What makes them interesting for OUR purposes is that they are both metaphysically atheist. That is, neither believes in an actual Satan, or in any other supernatural deity. Any worship or veneration is properly directed toward oneself, with belief in a traditional divinity being passed off as mere "projection."

Atheist cultists, eh? Who woulda thunk.

Cultist! ...er, Kvltist, rather.
Lemme tell you, in tabletop RPGs like D&D, the gameworld is absolutely RIFE with evil cults and their followers. It's ridiculous - there almost seem to be more cultists than worshipers of "accepted" religion (much like bandits compared to law-abiding citizens). Not really sure how a fiend-worshiping cultist expects to come out ahead, anyway - damnation doesn't seem like a very attractive price to pay no matter how much power you get out of the bargain.

But, what if at least some of these cultists aren't what we normally think of as cultists - what if some are ATHEIST, worshiping demons or devils not as objectively real persons, but as symbols? We already know that even in RPGs, not all magical power derived from belief requires the belief to be well-founded - "monks" often eschew personal deities, embracing philosophies or esoterics instead, and paladins often gain their powers from the strength of their oath itself - not necessarily from any deity named as witness thereof. Atheist cultists could maintain all of their magical powers, simply through the strength of the SYMBOLS they embrace. And the gameworld would be more interesting, and perhaps even more understandable, if there are cultists whose fate ISN'T eternal damnation in their patron's specific hellhole, haha.

(What do the figures below SYMBOLIZE? Who would claim such symbols as central to an atheistic cult? What would be their goals, and their methods in pursuing them?)



Monday, January 9, 2017

Metal Monster Manual Monday - Volume 1

Starting a weekly series of posts wherein I share several album covers (mostly by death metal bands!) as brainfood for encounters in your tabletop RPG. Expect this every Monday!

Some brief background: I have actually run an entire 8-week campaign based entirely around this. Pop an album cover up on a screen, "this is what you see," give some details on the action and atmosphere of the scene, see what the players do. Probably my most successful (and dark!) campaigns yet, and something I'll definitely do again sometime (with a different group of players - it's probably a trick best pulled once!).

Anyway, what you've all been waiting for (click to enlarge!):

INDUCED PRIMORDIAL REGRESSION (Cephalotripsy)
First of all, dat's menacing.
Now, let's break it down: what's going on here?
First, this guy (yes, GUY, look at his, er, crotch) has a BELLY MOUTH. Extra bite attack? "Ingest" ability?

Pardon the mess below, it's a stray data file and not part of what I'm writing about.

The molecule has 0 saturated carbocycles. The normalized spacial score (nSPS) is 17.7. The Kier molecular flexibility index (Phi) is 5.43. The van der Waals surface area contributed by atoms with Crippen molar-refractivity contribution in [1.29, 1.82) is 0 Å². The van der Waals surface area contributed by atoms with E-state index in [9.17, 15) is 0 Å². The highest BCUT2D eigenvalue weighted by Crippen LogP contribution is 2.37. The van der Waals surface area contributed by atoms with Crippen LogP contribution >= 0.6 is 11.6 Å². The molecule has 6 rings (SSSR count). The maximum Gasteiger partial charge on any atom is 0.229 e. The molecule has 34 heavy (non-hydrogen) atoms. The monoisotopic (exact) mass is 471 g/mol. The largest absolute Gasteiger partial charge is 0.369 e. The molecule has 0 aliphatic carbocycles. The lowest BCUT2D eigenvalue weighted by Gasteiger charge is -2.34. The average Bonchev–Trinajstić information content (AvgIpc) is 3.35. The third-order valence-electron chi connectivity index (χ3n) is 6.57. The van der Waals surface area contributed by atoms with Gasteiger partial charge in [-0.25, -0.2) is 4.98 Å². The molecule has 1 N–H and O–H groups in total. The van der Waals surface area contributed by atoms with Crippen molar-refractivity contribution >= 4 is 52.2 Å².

Second, look at his left arm - that's clearly made for grappling. He's got a strong grapple attack, probably for pulling you into his belly mouth, haha.
Third, look at all those exposed veins - is he weak to slashing damage? Does he take increased bleed damage?
 Fourth, his drool is a weird color - the same color as the liquid flowing into this lair. Is it acid? Poison? Magical? Can he spit it as an attack? (YOU BET HE CAN!)
Alright, and what's going on with that giant eye up top? Is it this dude's master? Will he do anything to protect it? What magical powers does IT have? (It probably enslaves creatures as protectors, and, whether due to its malign influence or the toxic cave environment, these protectors eventually mutate into gross beasts like this guy.)
Finally, look at the tactical challenges and opportunities that the environment provides! Can you hide behind stalagmites? You bet! Can you knock stalactites down onto this guy? You bet! Should you DEFINITELY avoid stepping in the red-orange slime flowing from the walls? You bet!

WODE (S/T)
Can you say "adventure location?"
First of all, what's this place made of? Basalt? Enchanted black ice? Layer upon layer of cobweb? Then, WHO MADE IT like that? Who crafts structures from BLACK ICE or SPIDERWEBS?
What was it made for? Temple? Fortress? Cathedral? Mansion?  Palace?
Where's the door, anyway? Do you need a key, a password, or a very hefty warhammer to get in?
(Also, note the graveyard edging into the foreground. Definitely some sort of dank encounter is gonna pop up from beneath those tombstones the moment the party starts tromping through them.)


MONUMENTS OF EXALTED (Infestum)
Right, so, obviously some dank wizards of some type here. Very magical, and very grim.
But, what's the dude on the left holding? A spellcasting orb? An egg? (Of what creature?) A large snowball? You decide!
Are those masks, or faces? If masks, what kind of face do they hide?
And look at what the stars are doing! They're spiraling before your eyes! Obviously these dudes are TIME WIZARDS or something. Imagine the party's surprise to head home after this encounter, only to find that WEEKS have passed in their absence! How do they wield their unearthly powers, should this encounter come to blows? What do they even want (which is, by the way, the first thing you should ask when the party encounters ANY creature)?

SEPTEMBRE ET SES DERNIÈRES PENSÉES (Les Discrets)
You could opt to just have the being on the right be the encounter, but personally, I'd have the players walk up to the scene exactly as pictured, including the two figures on the left.
First, what's with Big Bird? Spirit of the Wilds? A dwindling Old God? Is it hungry? Lonely? Loving? Bitter?
Second, what are the two on the left doing? They look like just children to me. Do they come here often? Are they friends with Big Bird? How has that affected them?
(This is a great candidate for an encounter that doesn't end up with combat. Wannabe-thespians, rejoice!)

Alright, time for the BOSS BATTLE: